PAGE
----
Economics Professor Bill Mitchell’s report on the ABS’ labour market survey for June noted that the collapse in immigration has played a key role in lowering Australia’s unemployment rate to a 10-year low of 4.9%:
Given the variation in the labour force estimates, it is sometimes useful to examine the Employment-to-Population ratio (%) because the underlying population estimates (denominator) are less cyclical and subject to variation than the labour force estimates. This is an alternative measure of the robustness of activity to the unemployment rate, which is sensitive to those labour force swings.
The following graph shows the Employment-to-Population ratio, since February 2008 (the low-point unemployment rate of the last cycle)…
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This is partly due to the slower population growth as a result of the lack of immigration due to the on-going external border closures.
This is forcing employers to search harder for workers already in Australia rather than discriminate against the unemployed.
The following graph shows Australia’s working age population (Over 15 year olds) from January 2015 to June 2021.
With the external border closed, immigration has shrunk to virtually zero and the impact is very clear.
This flattening out has forced employers to work harder to get workers and is one of the reasons unemployment is falling quite quickly, given the circumstances…
The official unemployment rate fell 0.2 points to 4.9 per cent even though the employment growth was relatively weak.
The labour force grew by just 7 thousand with participation stable. This is the result of the slowdown in the working age population due to the restrictions on the external border.
Marcel Thieliant, senior Australia and New Zealand economist at Capital Economics, also noted that the size of the labour force increased by just 7,000 people in June, because border closures have restricted immigration.
And with the participation rate remaining steady, that helped the unemployment rate to decline to its lowest level in a decade, which will soon translate into accelerating wage growth:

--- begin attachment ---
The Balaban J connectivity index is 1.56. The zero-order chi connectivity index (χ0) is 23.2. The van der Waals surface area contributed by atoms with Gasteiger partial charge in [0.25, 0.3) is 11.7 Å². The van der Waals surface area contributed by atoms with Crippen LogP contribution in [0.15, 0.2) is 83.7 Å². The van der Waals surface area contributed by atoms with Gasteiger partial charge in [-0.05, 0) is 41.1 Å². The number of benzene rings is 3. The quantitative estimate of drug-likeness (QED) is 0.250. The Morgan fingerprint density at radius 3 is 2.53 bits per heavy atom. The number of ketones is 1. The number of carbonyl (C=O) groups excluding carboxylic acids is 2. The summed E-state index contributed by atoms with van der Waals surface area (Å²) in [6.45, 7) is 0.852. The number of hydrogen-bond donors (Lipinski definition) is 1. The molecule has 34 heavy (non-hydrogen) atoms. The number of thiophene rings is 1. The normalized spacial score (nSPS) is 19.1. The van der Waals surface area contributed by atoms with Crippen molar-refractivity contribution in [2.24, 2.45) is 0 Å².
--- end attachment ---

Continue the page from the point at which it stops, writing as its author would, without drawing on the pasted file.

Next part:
“With the border set to remain closed until at least the end of the year, labour force growth will remain muted, so even small employment gains will result in a further decline in the unemployment rate”.
“The upshot is that wage growth should start to accelerate in earnest before long”…
As did Stephen Koukoulas:
Labour data show how closed borders for visa workers is driving an extraordinary drop in unemployment. Local employers are hiring locals & bidding up wages.
This is great news & a result that is hopefully not undermined by excessive use of foreign workers when borders reopen
— Stephen Koukoulas (@TheKouk) July 15, 2021
As noted on Friday, the reduction in migrant workers has already sent youth unemployment to a 12-year low, whereas youth underemployment is also tracking 2.3% below its pre-COVID level:
Business’ inability to import migrant workers is also providing greater employment opportunities for older Australian workers, as the next article highlights:
ANZ is looking at recruiting older workers and pensioners to help combat labour shortages…
ANZ chief executive Shayne Elliott, who visited one of Australia’s biggest backpacking regions, Mildura, last week, said labour shortages were also emerging in the office as well as on the land.
And at ANZ, older workers have become sought after, with the bank finding mature aged employees were more empathetic and suited to helping customers particularly those who have gone through hardship such as losing their job, going through a divorce or financial difficulties…
“What we found in the data is a lot of people, particularly women, who were older and who had worked in tech in the past for whatever reason had moved out of the workforce and then somehow felt they weren’t worthy or capable of coming back.
“So we’ve got a program to bring people back to the workforce and it has been enormously successful. So look, I think there are opportunities for that.”
Fancy that. Closing the tap to cheap foreign workers has magically opened up employment opportunities for Australia’s unemployed. Who would have thought!
Isn’t it amazing that in June 2021 Australia had its tightest labour market in a decade a year after its first recession in three decades? All that was needed was government stimulus combined with a sharp reduction in immigration.
Obviously the planned rebooting of immigration back to pre-COVID levels will undue this good work. Going back to importing circa 180,000 additional workers every year will necessarily drive unemployment back up and crater wage growth. It’s that simple.
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